Penalty Options For First Time DWI Offenders

a driver with open alcohol bottle, DWI

Prosecutors and judges in Minnesota have the right to enforce very harsh DWI penalties for first time offenses as a way to deter future violations. The severity of the penalties can appear overwhelming to offenders, especially when jail time and fines are involved. Fortunately, offenders who are willing to show remorse may receive leniency in their sentencing, with the help of a MN DWI lawyer.

There are three general tiers of punishment the courts hand out for first-time offenders, based on the plea of the accused.

Not Guilty, Courtroom Trial

If the case goes to court, the penalties are based on the BAC of the driver at the time of his or her arrest and whether or not children were in the vehicle.

  • Misdemeanor Offense—A first-time DWI can be considered a misdemeanor if the driver had a BAC of under .16 and there was not a child present. The penalty for a misdemeanor DWI is up to 90 days in jail and/or $1000 fine. The DMV may also impose driving restrictions, including a license suspension of 90 days or a required ignition interlock device (IID).
  • Gross Misdemeanor—The crime becomes a gross misdemeanor when the BAC is over .16 or when a child is present in the vehicle. The jail sentence is extended to 1 year, with a maximum fine of up to $3000. The DMV will also offer the driver either a 90 day license suspension or an IID for 90 days, and will also recommend impounding the vehicle’s license plates if the BAC was under .16, with a child present. For a BAC over .16, the penalty becomes a suspension of the license for a year, or a year of IID. If a child was in the vehicle with a BAC over .16, the DMV may consider the vehicle forfeit, allowing the state to seize and sell the property.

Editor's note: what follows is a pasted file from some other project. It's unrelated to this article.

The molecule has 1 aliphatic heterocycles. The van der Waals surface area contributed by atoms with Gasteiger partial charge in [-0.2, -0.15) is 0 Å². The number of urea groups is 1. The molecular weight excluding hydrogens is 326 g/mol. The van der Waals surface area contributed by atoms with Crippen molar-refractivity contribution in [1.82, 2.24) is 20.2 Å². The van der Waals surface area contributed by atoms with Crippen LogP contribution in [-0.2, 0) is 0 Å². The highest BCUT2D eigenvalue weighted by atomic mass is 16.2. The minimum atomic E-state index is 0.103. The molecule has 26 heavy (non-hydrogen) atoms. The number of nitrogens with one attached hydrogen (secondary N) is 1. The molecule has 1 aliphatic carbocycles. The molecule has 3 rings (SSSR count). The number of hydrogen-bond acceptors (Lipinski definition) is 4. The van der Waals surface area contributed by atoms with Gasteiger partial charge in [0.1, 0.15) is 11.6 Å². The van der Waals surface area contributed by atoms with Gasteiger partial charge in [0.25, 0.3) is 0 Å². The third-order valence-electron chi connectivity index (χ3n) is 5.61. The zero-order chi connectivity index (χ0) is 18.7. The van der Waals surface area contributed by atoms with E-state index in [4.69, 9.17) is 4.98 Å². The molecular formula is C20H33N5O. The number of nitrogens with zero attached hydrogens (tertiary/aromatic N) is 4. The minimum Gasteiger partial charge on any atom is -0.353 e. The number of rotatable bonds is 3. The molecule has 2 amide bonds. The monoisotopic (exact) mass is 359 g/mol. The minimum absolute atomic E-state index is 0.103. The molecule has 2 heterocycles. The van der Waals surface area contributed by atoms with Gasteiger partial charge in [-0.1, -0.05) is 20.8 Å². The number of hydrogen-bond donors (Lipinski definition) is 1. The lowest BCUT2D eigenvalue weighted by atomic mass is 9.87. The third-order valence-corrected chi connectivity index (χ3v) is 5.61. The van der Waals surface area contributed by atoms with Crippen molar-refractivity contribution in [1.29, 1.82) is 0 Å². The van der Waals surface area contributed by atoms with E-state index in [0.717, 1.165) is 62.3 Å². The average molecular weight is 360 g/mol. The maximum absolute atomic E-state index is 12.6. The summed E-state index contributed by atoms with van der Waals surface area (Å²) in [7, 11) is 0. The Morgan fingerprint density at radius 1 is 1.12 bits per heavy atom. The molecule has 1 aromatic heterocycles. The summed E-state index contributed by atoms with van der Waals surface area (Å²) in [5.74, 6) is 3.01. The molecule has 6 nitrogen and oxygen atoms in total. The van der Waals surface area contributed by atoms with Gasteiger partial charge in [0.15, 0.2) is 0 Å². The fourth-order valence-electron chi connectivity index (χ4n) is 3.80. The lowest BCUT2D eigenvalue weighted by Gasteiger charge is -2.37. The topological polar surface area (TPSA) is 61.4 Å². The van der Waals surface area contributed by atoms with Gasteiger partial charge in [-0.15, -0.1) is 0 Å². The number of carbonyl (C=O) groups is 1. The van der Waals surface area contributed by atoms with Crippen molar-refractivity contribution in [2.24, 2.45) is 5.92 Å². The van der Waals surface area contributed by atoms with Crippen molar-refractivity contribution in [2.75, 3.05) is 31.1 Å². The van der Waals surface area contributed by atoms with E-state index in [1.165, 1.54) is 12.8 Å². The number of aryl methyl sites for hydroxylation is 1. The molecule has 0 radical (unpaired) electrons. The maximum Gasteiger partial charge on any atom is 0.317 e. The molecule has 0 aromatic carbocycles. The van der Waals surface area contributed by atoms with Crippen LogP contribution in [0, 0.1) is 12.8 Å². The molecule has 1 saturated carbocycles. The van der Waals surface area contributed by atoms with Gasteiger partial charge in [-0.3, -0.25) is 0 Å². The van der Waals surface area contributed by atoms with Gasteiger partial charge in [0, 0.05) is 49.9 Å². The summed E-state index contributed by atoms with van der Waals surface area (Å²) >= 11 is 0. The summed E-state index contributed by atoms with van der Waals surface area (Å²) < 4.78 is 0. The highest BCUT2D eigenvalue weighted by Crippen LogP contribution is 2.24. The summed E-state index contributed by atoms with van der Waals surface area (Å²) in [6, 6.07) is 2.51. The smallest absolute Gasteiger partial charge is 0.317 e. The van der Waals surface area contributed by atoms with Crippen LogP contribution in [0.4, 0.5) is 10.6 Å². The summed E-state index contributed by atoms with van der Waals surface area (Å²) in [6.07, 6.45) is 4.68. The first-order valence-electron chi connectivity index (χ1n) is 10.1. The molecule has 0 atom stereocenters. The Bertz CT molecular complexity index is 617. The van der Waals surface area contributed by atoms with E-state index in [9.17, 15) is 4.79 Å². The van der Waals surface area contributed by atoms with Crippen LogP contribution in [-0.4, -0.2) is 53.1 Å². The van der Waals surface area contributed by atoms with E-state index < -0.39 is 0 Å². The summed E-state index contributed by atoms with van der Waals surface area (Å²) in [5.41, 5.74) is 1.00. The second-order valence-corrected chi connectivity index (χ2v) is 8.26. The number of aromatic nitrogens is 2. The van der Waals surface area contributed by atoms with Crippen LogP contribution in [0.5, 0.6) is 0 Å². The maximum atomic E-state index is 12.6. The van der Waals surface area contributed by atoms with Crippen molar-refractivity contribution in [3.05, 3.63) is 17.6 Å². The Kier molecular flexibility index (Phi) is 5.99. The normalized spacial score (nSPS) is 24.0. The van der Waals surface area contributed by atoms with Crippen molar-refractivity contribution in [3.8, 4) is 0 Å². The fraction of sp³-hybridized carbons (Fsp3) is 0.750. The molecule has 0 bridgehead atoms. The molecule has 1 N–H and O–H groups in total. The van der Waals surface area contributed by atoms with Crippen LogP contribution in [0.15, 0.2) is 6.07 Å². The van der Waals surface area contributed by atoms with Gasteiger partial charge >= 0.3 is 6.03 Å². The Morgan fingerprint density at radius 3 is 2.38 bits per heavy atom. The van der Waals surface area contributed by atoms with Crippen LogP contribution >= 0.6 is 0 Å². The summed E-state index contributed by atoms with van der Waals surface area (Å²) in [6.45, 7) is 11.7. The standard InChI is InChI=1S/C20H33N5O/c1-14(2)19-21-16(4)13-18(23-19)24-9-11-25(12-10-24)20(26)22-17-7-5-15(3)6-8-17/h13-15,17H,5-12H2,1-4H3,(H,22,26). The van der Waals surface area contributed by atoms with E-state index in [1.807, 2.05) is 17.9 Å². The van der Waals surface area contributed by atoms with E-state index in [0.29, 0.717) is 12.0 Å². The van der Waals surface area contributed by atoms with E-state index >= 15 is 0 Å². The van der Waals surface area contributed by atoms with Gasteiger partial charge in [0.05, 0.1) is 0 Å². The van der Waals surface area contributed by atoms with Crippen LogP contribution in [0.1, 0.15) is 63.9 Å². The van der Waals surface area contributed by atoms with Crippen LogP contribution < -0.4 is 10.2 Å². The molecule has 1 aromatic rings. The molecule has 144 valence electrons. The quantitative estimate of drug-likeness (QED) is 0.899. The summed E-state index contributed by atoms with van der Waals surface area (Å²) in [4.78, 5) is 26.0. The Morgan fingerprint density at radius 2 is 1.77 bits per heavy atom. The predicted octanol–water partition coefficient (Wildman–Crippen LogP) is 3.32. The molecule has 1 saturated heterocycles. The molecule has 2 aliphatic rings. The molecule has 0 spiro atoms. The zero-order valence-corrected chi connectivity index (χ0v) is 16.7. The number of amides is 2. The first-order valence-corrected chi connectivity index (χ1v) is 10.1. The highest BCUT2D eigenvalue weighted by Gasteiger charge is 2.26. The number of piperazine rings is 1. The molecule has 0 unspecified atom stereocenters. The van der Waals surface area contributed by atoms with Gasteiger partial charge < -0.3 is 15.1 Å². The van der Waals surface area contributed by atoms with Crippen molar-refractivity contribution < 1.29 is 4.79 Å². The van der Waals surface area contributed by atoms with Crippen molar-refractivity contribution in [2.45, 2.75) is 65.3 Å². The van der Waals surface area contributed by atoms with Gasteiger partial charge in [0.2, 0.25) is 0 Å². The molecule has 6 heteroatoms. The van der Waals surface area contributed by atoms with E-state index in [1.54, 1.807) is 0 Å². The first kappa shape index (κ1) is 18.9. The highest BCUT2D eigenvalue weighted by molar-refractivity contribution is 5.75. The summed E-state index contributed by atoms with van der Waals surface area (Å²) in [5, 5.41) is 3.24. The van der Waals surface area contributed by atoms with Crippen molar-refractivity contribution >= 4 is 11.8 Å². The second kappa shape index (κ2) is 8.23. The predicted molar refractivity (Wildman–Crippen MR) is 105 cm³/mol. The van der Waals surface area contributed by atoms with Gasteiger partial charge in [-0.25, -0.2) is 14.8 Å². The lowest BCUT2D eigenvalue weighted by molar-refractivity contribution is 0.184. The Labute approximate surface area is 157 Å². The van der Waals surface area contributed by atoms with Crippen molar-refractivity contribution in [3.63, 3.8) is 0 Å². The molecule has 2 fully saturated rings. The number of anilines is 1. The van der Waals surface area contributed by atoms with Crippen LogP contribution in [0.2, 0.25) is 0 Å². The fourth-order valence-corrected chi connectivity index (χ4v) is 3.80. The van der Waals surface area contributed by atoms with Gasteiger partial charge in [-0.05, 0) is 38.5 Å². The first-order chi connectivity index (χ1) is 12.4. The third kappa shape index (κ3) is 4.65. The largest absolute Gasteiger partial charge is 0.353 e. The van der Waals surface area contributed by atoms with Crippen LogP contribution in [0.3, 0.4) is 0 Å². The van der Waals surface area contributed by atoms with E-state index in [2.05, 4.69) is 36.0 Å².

• Refusal To Take A Chemical Test—The US Supreme Court upheld Minnesota’s implied consent statute, which allows the state to levy criminal charges on drivers who refuse to take a sobriety test.

Though the potential penalties are high in a trial, it is the only way for a MN DWI lawyer to prove innocence. By challenging the integrity of the test or the legality of the stop, a MN DWI lawyer may be able to throw enough doubt on the prosecution’s case to sway a judge or jury in the defendant’s favor, thus avoiding all penalties.

Guilty or Alford Plea

When faced with an abundance of evidence, it is sometimes in the defendant’s best interest to enter a guilty plea or an Alford plea to seek the mercy of the court. In a guilty plea, the defendant accepts responsibility for the DWI, and makes no question about the strength of the evidence. An Alford plea, on the other hand, allows the defendant to accept punishment for a crime, without ever admitting guilt. An Alford plea simply tells the court that based on the evidence, the defendant believes the court or a jury would find him or her guilty of the crime.

When a defendant enters a guilty or Alford plea, the court and the prosecution are often willing to consider lower penalties for the crime. For instance, they may decide to only pursue jail time or a fine, instead of both, while simultaneously lowering the penalty for the punishment they pursue. The DMV also issues lower punishments for first-time offenders with BAC levels under .16 who plead guilty. In those cases, the DMV only suspends the driver’s license for 30 days instead of 90.

Plea Bargain

First-time offenders with clean criminal records and driving histories are often eligible for a reduction of their crime from a DWI to a lesser charge. Other offenders may also qualify if the prosecution fears the evidence will not hold up in court.

The most common plea deal a MN DWI lawyer can seek is “wet reckless driving”. A “wet reckless” charge is a misdemeanor that has no minimum sentencing guidelines and contains much lower minimum fines. The judge and the prosecution may issue nothing more than mandatory driver training and the cost of the court appearance. The driver’s license can still be suspended by the DMV, because that decision is administrative, not criminal.

A “wet reckless” conviction does remain on the driver’s record, and will count as a prior DWI arrest if the driver violates the law again in the next ten years.

A MN DWI lawyer is the best source of information for first-time offenders deciding which defense they want to use against their charges. Choosing the right defense can save the driver thousands of dollars, jail time, and black marks on his or her criminal record.